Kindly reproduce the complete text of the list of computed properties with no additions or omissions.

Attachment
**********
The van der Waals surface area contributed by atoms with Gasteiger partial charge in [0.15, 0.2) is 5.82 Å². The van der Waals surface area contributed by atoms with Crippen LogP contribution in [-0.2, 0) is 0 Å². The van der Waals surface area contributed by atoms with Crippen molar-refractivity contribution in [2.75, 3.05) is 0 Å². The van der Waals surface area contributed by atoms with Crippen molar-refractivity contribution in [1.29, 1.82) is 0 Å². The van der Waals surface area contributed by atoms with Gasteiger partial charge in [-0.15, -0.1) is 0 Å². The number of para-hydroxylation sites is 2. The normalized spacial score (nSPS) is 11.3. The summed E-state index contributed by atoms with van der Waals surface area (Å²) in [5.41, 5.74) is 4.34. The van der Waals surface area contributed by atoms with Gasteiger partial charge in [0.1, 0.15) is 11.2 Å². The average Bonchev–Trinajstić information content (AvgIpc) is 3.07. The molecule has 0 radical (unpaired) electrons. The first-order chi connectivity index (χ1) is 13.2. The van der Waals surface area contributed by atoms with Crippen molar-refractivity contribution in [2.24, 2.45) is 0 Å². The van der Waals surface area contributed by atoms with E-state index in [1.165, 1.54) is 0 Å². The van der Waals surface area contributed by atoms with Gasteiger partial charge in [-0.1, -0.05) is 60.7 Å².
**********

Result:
The van der Waals surface area contributed by atoms with Gasteiger partial charge in [0.15, 0.2) is 5.82 Å². The van der Waals surface area contributed by atoms with Crippen LogP contribution in [-0.2, 0) is 0 Å². The van der Waals surface area contributed by atoms with Crippen molar-refractivity contribution in [2.75, 3.05) is 0 Å². The van der Waals surface area contributed by atoms with Crippen molar-refractivity contribution in [1.29, 1.82) is 0 Å². The van der Waals surface area contributed by atoms with Gasteiger partial charge in [-0.15, -0.1) is 0 Å². The number of para-hydroxylation sites is 2. The normalized spacial score (nSPS) is 11.3. The summed E-state index contributed by atoms with van der Waals surface area (Å²) in [5.41, 5.74) is 4.34. The van der Waals surface area contributed by atoms with Gasteiger partial charge in [0.1, 0.15) is 11.2 Å². The average Bonchev–Trinajstić information content (AvgIpc) is 3.07. The molecule has 0 radical (unpaired) electrons. The first-order chi connectivity index (χ1) is 13.2. The van der Waals surface area contributed by atoms with Crippen molar-refractivity contribution in [2.24, 2.45) is 0 Å². The van der Waals surface area contributed by atoms with E-state index in [1.165, 1.54) is 0 Å². The van der Waals surface area contributed by atoms with Gasteiger partial charge in [-0.1, -0.05) is 60.7 Å².